Home Machine Control & RoboticsAgriculture Apex.AI software to help Combined Powers with production autonomous farming machines

Apex.AI software to help Combined Powers with production autonomous farming machines

by Kevin Jost
The Combined Powers agricultural concept vehicle.
The Combined Powers agricultural concept vehicle.

Apex.AI, the developer of safety-certified software for mobility and other autonomous applications, announced today a joint product development project for commercial-ready autonomous farming systems for the Combined Powers project and concept vehicles developed by Krone, a manufacturer of agricultural machinery and precision agricultural technology, and Lemken, a company that manufactures innovative machines for tillage, sowing, and sustainable plant care.

The project’s autonomous drive unit acts as a smart system that can plow, cultivate, sow, mow, turn, and swath. The companies are transitioning the concept carrier vehicle from the prototype to production stage by leveraging Apex.AI’s SDK (software development kit) that consists of Apex.Grace and Apex.Ida.

A U.S. company with German roots, Apex.AI has extensive knowledge in the fields of robotics and AI (artificial intelligence), with partnerships starting in the sectors of automotive with the likes of mobility service company MOIA and automaker Toyota and then agriculture with AGCO and Combined Powers. As in many other sectors, there is a shortage of skilled workers in agriculture. So, farmers are increasingly relying on digitization and automation to make optimal use of the available work capacity and are increasingly leveraging innovative technology including robots that assist in livestock breeding or machines that work the fields highly autonomously.

The commercial-ready Combined Powers vehicle, which has proven its performance in the fields, is designed to save farmers valuable time in the future while maintaining the precise quality of work. Key software functions of its architecture are based on the Robot Operating System (ROS), making it a logical decision to rely on the ROS-based Apex.AI products.

However, unlike ROS, Apex.AI’s products are certified by TÜV Nord for applications with special functional safety requirements and are suitable for commercial vehicle use. Due to that compatibility, the data obtained with the prototypes can be used directly in production development, so the software can be used for further development of the Combined Powers products for production.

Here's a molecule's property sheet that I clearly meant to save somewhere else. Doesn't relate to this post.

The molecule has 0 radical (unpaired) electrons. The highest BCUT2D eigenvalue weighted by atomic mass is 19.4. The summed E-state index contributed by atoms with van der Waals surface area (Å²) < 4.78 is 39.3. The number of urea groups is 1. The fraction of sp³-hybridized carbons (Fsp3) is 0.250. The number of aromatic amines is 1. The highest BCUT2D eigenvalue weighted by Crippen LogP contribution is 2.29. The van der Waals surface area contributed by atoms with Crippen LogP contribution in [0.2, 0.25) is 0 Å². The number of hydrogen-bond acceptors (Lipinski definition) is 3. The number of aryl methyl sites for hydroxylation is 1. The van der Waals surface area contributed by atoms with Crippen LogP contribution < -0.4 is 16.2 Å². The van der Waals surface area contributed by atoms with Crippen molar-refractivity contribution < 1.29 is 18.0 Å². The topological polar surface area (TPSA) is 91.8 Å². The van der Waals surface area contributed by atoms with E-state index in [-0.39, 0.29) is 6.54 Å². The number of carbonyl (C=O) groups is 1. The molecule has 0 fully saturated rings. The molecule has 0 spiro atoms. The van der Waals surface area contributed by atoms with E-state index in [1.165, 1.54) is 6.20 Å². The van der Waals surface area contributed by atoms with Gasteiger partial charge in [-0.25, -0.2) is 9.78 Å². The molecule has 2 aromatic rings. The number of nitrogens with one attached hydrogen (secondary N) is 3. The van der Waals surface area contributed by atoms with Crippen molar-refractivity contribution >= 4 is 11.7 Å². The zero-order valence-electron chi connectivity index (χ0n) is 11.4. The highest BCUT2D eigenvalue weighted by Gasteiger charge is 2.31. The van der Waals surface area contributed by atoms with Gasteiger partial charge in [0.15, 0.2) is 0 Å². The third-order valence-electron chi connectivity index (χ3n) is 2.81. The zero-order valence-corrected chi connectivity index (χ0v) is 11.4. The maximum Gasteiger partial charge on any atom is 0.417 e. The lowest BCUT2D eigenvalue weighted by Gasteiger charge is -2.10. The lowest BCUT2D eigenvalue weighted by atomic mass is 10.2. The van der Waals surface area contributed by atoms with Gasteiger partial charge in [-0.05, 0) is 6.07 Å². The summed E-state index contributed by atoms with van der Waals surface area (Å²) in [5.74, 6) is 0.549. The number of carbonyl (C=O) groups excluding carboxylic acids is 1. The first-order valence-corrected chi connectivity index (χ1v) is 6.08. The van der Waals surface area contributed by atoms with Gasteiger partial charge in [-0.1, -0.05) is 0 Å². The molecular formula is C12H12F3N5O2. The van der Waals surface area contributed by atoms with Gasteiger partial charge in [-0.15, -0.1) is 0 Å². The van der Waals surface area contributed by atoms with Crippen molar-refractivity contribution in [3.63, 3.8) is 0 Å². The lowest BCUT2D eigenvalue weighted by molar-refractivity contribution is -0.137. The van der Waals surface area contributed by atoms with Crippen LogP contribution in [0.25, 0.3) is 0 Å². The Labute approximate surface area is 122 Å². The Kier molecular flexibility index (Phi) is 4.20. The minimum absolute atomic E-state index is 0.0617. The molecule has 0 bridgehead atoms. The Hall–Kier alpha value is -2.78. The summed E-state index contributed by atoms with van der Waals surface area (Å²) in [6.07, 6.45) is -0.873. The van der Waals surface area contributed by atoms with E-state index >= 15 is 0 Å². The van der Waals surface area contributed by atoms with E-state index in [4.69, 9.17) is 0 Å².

“The partnership with Krone and Lemken is a win-win for all parties,” said Jan Becker, CEO of Apex.AI. “We are now working closely with both companies on a first project to familiarize the teams from the agricultural technology manufacturers with the suitability for series production and the possibilities of the Apex.AI products and methods. We will also evaluate our software as the framework and middleware solutions as part of the implementation phase of the VTE [robot] concept.”

“In working with Apex.AI, we see the opportunity to move from a development solution based on ROS and ROS 2 to a series solution based on Apex.Grace and being able to implement secure functions,” explained Manuel Volk, a developer at Krone.

“Apex.AI enables us to develop applications that are largely independent of the hardware used,” added Michael Nienhaus, a developer at Lemken, helping to accelerate the development process and reduce complexity.

One of the Combined Powers concept vehicles is this Krone VTE EasyCut.
One of the Combined Powers concept vehicles is this Krone VTE EasyCut.

In an earlier YouTube video discussing the Combined Powers project, other key product developers explained the concept.

“The operator plans the process, selects the fields, and then takes the machine to the field,” said Dr.-Ing. Matthias Müter, Technical Project Leader for the project. “Operation also means monitoring the machine all the time.”

The machine is operated from a mobile device, like a tablet or a mobile phone.

The implement forms an integral unit with the vehicle, allowing operation of the combination at optimum and fuel-efficient speeds, added Michael Kreyenhagen, Head of Pre-development at Krone.

The concept’s development provided additional benefits for Krone’s range of vehicle offerings, according to Alexander Grever, Team Leader, Krone.

“Researching into and developing autonomous driving is very important to us,” he said. “It helps us develop our existing machines by advancing driver assistance systems for auto-guidance and auto-steering, for example. Also, autonomous navigation allows us to rethink our present machines and processes and develop out-of-the-box solutions.”

In the future, company execs look forward to the primary benefits of more autonomous machines in the fields.

“As a customer, I expect from this product that it makes my work life easier, so I can take care of more important jobs around the farm, while the robots do the fieldwork,” concluded Kreyenhagen. “The role of the operator will change. It will follow that of milkers, for example. Milk production has long been automated. Highly automated field work will allow farmers to go back and do what they need to do in the first place.”

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